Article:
Analysis, reflection and decision making

Keep in mind that a recent study published by The Local ensures that 84% of the members of the official church in Sweden do not believe in Jesus and that in fact 15% of them consider themselves directly atheists. Ingmar Bergman′s attention to Jesus acquires a certain normality in that context or community of parishioners. ′Regardless of whether I am a believer or not, whether I am a Christian or not, I will help in the collective building of the cathedral,′ he said when asked about his participation in the reconstruction of Chartres Cathedral. Ingmar Bergman was not a believer in the traditional sense of the word, but that does not mean that God had no interest in him. After all, the divine objective was to rescue sinners from among whom the patriarchs like Jacob were pioneers. When a spontaneous asked him at Ingmar Bergman Week in Fårösund in July 2005 if he believed in God, the director broke his habitual silence to ensure that he believed in Jesus in the same way that he believed in Bach, as a witness to the existence of life beyond death.

Ingmar Bergman died two years later and despite all his herculean effort he left many tasks pending. At least sixty sheets with erasers are preserved about a film that he wanted to inspire in the last days of Jesus. The notes were also written manually during his stay on the island of Fårö and his objective seemed to be more focused on the perception of his contemporaries of Jesus, than directly on the person of Jesus himself. Ingmar Bergman recognized after having studied the original texts in more detail, that he had been wrong in the value of what happened in that time period around Jesus. It is not clear in the preface to which original texts he refers, although he assures that they were the same ones that he knew in his childhood in church, when he accompanied his father every Sunday. It is also unclear at what time he wrote these notes, and there is little point in assuming too much detail beyond what he writes in the same preface: That the person of Jesus actually deserved much more attention than he had received then from those that they mistakenly believed that they knew him and that, ultimately, Jesus′ objective was mainly to intervene and transform them.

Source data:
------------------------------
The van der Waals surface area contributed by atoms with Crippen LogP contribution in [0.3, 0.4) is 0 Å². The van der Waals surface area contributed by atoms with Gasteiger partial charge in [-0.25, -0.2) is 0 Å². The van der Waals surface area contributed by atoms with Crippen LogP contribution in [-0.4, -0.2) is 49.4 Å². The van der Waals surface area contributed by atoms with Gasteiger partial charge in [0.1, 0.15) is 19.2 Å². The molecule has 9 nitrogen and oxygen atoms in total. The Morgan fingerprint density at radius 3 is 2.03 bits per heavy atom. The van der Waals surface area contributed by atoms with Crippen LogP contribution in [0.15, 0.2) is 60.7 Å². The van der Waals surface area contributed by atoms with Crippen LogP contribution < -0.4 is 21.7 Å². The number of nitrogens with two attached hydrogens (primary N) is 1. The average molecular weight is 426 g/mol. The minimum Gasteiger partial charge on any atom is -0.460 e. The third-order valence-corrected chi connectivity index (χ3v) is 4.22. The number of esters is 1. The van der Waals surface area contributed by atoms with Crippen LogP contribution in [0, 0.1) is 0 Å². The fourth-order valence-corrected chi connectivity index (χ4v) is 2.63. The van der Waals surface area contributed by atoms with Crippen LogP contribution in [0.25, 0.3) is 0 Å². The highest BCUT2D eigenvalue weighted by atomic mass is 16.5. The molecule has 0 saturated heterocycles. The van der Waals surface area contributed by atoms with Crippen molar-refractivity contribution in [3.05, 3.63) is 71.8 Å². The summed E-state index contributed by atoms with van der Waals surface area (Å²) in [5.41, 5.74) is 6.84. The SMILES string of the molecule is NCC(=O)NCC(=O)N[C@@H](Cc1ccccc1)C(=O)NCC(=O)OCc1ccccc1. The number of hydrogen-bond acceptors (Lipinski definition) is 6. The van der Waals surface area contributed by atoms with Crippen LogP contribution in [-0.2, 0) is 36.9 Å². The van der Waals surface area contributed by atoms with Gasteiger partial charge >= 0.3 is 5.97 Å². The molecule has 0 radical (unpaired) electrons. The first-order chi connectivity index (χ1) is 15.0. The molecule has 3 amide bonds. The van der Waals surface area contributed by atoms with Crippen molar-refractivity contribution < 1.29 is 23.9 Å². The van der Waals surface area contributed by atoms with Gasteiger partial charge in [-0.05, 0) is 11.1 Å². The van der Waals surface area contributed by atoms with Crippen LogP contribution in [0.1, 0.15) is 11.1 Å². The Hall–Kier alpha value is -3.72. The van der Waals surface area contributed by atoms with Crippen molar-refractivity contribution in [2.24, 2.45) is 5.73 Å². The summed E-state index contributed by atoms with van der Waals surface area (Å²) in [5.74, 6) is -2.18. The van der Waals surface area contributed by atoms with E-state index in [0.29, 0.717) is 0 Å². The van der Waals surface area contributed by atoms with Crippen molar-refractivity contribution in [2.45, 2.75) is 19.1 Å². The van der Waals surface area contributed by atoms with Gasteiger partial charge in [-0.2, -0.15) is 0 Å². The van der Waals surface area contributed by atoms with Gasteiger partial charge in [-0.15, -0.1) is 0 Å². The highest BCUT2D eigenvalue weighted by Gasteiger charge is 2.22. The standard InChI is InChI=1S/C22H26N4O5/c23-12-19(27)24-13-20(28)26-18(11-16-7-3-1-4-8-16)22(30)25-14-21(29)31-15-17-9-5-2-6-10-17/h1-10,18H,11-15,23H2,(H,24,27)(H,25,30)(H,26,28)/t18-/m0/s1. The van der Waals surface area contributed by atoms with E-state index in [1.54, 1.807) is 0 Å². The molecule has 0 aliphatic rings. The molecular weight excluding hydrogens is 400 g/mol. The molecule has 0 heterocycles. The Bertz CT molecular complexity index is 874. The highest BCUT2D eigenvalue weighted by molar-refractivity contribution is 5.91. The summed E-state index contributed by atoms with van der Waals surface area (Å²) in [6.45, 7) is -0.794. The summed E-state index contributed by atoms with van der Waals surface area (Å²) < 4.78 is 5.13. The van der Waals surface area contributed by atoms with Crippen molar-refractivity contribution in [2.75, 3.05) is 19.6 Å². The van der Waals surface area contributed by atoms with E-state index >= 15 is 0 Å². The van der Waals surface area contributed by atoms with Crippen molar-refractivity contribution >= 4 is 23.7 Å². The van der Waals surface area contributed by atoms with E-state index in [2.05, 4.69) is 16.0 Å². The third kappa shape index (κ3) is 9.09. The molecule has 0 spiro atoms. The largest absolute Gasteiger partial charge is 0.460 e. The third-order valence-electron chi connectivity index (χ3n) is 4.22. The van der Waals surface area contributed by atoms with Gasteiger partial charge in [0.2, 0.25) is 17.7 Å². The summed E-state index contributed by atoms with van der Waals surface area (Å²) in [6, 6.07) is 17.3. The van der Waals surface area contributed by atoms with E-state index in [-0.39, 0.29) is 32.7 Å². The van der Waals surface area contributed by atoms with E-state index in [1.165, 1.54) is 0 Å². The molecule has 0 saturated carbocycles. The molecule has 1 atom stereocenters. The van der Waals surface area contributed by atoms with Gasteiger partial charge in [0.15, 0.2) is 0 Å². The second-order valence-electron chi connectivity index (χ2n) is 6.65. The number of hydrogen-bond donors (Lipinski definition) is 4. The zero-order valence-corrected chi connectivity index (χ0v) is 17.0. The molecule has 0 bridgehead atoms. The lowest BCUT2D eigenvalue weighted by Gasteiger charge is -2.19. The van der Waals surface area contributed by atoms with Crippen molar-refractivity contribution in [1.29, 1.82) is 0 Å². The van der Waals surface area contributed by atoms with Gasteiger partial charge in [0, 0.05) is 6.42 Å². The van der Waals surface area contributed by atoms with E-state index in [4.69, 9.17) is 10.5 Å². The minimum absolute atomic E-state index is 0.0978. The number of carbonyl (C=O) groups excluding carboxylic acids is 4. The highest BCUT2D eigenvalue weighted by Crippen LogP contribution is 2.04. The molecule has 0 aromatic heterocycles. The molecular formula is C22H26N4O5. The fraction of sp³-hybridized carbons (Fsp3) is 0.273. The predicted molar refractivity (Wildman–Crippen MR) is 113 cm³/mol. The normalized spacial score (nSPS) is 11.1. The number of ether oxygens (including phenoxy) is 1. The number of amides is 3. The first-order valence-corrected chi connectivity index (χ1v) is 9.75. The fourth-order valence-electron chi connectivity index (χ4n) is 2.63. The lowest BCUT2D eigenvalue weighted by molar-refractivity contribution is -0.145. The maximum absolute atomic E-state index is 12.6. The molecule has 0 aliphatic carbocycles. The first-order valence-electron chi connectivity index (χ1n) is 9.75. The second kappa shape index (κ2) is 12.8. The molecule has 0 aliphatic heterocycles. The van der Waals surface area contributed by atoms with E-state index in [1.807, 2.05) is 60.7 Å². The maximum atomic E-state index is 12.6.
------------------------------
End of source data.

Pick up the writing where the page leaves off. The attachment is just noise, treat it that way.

The Gospels certainly often show the bewilderment of Jesus ′disciples and also maintain that Jesus′ goal was primarily to intervene and transform us precisely because there is nothing in us that enables us to do so autonomously. According to the Gospels it does not matter if you have a good or bad education, attitude, planning, discipline, experience, precision, reputation, conscience or memories; nothing that is properly our merit can change us to the level to which our creator wants to change us. Jesus, however, does not appear in the Gospels, much less as a simple witness of the beyond. God appears in the Gospels, actively and passively supporting the testimony that Jesus is truly his only son and plan of salvation for us. He did it with an audible voice and with prodigious deeds but also with the silence of the cross. If God sacrificed his son′s life as a ransom for us, will he ruin his plans for our particular misinformation? Will he now want to make useless the blood of his own son because of our tendency to mistrust?. ′For which I am sure,′ said the apostle Paul, ′that neither death, nor life, nor angels, nor principalities, nor powers, nor the present, nor the time to come, nor the high, nor the deep, nor can any other created thing separate us from the love of God, which is in Christ Jesus our Lord ”.

This is an short translation of the original article published in Spanish by Entrelíneas: Revista de Arte as Persona: Dios, la muerte y el silencio de Ingmar Bergman